3) Strive for "pluralism" not "diversity."
My colleague, friend and collaborator Christian Talbot, the founder of Basecamp (and definitely sign up for his newsletter), believes we may be striving for the wrong goal in our communities when we use the word "diversity." Instead, he suggests that striving for pluralism in our communities will ultimate result in greater equity and a collective culture rather than a monoculture.
E Pluribus Unum
literally translates to "out of many, one" and offers a more integrative approach to building a unified community from many different cultures. There are schools that are grounded in pluralism like Pluralistic School One (PS1) in Los Angeles and this philosophy is deeply ingrained in the design of every aspect of the school. But for the rest of us who have been using the term diversity and have actually made some progress on the numbers, shifting the narrative from diverse to pluralistic, might be a more accurate representation for what we are really trying to accomplish as a community.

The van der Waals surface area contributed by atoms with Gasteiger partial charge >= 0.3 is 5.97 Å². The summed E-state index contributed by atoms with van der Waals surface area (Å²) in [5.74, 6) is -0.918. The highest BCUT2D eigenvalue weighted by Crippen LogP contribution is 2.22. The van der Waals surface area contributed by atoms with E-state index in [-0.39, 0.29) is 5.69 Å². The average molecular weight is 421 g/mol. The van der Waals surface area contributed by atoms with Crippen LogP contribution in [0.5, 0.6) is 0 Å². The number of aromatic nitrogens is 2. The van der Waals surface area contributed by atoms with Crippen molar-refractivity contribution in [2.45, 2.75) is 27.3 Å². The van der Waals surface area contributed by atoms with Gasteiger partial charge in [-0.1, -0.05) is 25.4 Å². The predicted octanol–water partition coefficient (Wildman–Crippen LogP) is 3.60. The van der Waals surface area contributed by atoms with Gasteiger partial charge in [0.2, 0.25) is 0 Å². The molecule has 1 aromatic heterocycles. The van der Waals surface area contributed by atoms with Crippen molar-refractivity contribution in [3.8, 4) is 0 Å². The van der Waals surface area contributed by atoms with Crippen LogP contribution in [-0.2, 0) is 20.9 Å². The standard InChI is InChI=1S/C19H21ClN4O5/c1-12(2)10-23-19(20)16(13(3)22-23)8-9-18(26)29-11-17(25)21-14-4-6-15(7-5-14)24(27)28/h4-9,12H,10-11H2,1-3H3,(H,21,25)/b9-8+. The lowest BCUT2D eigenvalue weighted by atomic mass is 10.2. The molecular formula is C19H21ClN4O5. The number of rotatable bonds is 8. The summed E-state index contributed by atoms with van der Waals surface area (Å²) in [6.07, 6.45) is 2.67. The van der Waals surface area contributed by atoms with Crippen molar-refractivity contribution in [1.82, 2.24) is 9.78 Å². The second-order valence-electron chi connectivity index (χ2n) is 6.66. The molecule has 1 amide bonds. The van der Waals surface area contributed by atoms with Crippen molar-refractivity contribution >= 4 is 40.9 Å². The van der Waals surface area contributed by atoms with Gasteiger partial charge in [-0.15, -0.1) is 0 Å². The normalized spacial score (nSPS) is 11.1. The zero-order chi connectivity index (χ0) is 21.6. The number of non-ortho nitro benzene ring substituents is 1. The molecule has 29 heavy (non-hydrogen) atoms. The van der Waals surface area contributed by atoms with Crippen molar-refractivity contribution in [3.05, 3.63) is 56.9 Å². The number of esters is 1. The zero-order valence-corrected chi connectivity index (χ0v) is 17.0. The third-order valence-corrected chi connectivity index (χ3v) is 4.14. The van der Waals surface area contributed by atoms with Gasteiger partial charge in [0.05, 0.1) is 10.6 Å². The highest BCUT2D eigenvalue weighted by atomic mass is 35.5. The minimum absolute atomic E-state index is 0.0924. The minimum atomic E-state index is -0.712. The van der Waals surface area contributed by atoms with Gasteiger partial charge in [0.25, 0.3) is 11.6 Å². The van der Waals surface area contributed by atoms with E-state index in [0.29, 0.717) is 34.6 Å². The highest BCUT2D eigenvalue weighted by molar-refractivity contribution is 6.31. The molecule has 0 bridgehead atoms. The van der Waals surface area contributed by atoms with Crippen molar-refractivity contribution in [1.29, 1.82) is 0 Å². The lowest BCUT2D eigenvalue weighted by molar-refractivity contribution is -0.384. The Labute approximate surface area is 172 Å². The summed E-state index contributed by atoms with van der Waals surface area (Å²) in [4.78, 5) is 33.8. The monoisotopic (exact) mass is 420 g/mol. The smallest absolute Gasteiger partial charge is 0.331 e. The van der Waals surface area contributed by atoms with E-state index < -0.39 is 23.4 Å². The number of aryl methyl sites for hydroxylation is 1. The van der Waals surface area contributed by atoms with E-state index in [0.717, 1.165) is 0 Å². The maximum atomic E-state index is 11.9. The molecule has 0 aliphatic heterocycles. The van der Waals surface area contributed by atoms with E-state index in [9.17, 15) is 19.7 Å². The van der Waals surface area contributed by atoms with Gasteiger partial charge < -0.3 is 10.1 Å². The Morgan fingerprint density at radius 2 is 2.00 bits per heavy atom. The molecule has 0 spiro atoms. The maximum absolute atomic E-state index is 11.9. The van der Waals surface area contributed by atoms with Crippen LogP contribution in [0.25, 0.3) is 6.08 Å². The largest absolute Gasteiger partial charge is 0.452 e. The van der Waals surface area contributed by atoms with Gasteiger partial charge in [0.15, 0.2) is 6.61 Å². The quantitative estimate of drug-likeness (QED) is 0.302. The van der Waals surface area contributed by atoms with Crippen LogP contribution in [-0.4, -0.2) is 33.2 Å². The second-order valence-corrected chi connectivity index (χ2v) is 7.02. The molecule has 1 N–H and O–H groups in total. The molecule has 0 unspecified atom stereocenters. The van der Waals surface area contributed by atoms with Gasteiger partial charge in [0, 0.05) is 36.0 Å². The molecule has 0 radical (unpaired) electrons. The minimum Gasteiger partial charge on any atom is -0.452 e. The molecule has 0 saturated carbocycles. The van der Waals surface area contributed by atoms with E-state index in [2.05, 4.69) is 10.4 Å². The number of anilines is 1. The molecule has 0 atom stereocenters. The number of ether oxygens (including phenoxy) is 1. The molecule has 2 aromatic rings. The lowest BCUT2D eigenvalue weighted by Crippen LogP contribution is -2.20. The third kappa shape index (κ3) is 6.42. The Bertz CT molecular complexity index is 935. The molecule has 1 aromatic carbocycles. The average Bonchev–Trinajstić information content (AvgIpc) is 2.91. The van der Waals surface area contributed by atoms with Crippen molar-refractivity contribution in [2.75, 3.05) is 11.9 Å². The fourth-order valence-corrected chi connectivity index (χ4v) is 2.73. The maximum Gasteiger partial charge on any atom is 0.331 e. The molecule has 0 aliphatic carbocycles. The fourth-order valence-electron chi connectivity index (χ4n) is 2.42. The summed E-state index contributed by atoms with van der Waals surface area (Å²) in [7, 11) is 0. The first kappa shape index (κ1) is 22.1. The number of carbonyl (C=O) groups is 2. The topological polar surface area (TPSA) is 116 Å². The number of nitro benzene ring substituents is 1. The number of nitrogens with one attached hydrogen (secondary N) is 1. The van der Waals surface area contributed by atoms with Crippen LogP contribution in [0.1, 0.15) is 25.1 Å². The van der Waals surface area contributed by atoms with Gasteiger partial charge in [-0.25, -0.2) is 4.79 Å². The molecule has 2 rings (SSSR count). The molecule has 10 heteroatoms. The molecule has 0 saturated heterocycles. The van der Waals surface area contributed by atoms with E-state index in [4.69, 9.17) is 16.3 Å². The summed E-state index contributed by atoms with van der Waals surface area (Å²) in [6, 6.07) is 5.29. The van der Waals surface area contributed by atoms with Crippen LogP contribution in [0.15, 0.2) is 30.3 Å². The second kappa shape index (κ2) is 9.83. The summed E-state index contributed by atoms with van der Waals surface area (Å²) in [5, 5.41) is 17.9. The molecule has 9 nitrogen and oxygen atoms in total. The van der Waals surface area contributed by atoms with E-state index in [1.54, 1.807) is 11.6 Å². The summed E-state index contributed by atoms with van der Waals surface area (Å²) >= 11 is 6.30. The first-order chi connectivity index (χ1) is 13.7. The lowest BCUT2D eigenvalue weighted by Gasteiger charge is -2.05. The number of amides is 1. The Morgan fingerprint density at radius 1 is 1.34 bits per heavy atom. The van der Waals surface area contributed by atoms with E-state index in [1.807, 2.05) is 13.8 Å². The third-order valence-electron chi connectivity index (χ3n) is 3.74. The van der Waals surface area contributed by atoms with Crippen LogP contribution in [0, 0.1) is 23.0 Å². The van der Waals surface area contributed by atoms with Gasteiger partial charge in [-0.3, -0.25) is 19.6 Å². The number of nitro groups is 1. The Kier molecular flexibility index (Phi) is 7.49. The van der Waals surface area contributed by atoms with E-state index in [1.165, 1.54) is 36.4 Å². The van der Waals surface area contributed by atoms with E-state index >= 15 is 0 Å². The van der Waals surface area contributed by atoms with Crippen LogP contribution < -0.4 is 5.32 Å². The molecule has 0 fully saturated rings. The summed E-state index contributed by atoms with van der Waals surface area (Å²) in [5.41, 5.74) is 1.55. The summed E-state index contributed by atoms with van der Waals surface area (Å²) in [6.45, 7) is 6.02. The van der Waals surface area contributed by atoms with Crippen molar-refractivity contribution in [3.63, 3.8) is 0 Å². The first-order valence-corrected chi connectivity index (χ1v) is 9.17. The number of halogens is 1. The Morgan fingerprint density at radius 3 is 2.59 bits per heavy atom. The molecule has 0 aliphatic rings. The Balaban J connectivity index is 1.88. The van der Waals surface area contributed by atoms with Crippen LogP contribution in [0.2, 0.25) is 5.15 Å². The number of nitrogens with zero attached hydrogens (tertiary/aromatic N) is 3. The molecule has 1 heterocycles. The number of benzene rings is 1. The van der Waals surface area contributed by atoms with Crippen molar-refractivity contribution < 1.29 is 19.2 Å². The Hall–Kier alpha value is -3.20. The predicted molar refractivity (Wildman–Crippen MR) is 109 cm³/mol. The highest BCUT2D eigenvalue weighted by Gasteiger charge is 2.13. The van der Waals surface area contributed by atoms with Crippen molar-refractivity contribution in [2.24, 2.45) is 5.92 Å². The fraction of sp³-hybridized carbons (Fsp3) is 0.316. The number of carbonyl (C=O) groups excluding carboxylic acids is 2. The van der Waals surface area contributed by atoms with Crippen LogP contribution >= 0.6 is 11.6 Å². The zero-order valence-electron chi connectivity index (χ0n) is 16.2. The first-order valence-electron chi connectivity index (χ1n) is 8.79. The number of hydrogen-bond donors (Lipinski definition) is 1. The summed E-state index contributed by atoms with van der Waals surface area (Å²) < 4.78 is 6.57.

Once again, if one of the primary goals of school is to prepare our students to be contributing members of society, then we need to be providing opportunities for students to be part of hard conversations, to get curious about cultures other than their own, and to work collaboratively with people who have different stories, values, and perspectives than they do. If we want our democracy to survive, we need future leaders and citizens who value pluralism - a founding principal of this country. While diversity is a lovely thing to have in a community, it's what you do with it that actually matters.
PS - Despite rain and snow around the country, we have actually reached spring which means summer is around the corner! We're offering Wonder Women!, a chance for women leaders to actively discover and experiment with their own signature leadership presence. And registration is open for the November 2018 Santa Fe Seminar, which provides an introspective and supportive space for school leaders to examine their own practice and plot a course for experimentation in their lives and careers.
Ryan Burke, Upper School Head, Allendale Columbia School, L+D Co-Founder